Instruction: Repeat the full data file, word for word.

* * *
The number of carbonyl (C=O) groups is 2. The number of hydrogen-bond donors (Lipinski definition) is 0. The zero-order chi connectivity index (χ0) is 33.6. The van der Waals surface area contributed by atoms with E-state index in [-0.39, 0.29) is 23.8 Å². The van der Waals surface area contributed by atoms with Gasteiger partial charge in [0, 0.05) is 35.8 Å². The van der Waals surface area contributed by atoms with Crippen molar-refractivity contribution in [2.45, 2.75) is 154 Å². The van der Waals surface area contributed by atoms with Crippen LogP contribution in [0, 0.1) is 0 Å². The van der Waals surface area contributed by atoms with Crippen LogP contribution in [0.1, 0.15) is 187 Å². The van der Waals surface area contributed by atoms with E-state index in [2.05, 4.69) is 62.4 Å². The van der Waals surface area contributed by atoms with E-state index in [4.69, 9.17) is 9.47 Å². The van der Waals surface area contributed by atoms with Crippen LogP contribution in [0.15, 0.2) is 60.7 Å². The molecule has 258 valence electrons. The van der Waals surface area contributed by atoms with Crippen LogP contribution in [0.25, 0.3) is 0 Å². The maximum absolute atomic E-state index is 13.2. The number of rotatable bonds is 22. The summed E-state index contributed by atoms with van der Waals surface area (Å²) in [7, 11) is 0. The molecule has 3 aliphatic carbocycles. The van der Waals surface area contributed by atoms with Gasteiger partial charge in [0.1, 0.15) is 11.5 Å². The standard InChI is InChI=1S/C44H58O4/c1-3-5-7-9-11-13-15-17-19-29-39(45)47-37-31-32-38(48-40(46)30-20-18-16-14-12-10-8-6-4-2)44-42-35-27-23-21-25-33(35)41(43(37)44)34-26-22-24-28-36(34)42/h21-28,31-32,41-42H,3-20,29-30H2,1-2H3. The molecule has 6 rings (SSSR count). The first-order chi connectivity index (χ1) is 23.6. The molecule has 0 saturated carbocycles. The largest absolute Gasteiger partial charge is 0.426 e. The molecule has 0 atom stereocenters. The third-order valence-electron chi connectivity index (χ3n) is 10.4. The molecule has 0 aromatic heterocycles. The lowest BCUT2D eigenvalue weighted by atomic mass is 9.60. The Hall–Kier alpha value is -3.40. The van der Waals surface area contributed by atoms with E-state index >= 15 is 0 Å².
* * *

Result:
The number of carbonyl (C=O) groups is 2. The number of hydrogen-bond donors (Lipinski definition) is 0. The zero-order chi connectivity index (χ0) is 33.6. The van der Waals surface area contributed by atoms with E-state index in [-0.39, 0.29) is 23.8 Å². The van der Waals surface area contributed by atoms with Gasteiger partial charge in [0, 0.05) is 35.8 Å². The van der Waals surface area contributed by atoms with Crippen molar-refractivity contribution in [2.45, 2.75) is 154 Å². The van der Waals surface area contributed by atoms with Crippen LogP contribution in [0, 0.1) is 0 Å². The van der Waals surface area contributed by atoms with Crippen LogP contribution in [0.1, 0.15) is 187 Å². The van der Waals surface area contributed by atoms with E-state index in [2.05, 4.69) is 62.4 Å². The van der Waals surface area contributed by atoms with E-state index in [4.69, 9.17) is 9.47 Å². The van der Waals surface area contributed by atoms with Crippen LogP contribution in [0.15, 0.2) is 60.7 Å². The molecule has 258 valence electrons. The van der Waals surface area contributed by atoms with Crippen LogP contribution in [0.25, 0.3) is 0 Å². The maximum absolute atomic E-state index is 13.2. The number of rotatable bonds is 22. The summed E-state index contributed by atoms with van der Waals surface area (Å²) in [7, 11) is 0. The molecule has 3 aliphatic carbocycles. The van der Waals surface area contributed by atoms with Gasteiger partial charge in [0.1, 0.15) is 11.5 Å². The standard InChI is InChI=1S/C44H58O4/c1-3-5-7-9-11-13-15-17-19-29-39(45)47-37-31-32-38(48-40(46)30-20-18-16-14-12-10-8-6-4-2)44-42-35-27-23-21-25-33(35)41(43(37)44)34-26-22-24-28-36(34)42/h21-28,31-32,41-42H,3-20,29-30H2,1-2H3. The molecule has 6 rings (SSSR count). The first-order chi connectivity index (χ1) is 23.6. The molecule has 0 saturated carbocycles. The largest absolute Gasteiger partial charge is 0.426 e. The molecule has 0 atom stereocenters. The third-order valence-electron chi connectivity index (χ3n) is 10.4. The molecule has 0 aromatic heterocycles. The lowest BCUT2D eigenvalue weighted by atomic mass is 9.60. The Hall–Kier alpha value is -3.40. The van der Waals surface area contributed by atoms with E-state index >= 15 is 0 Å².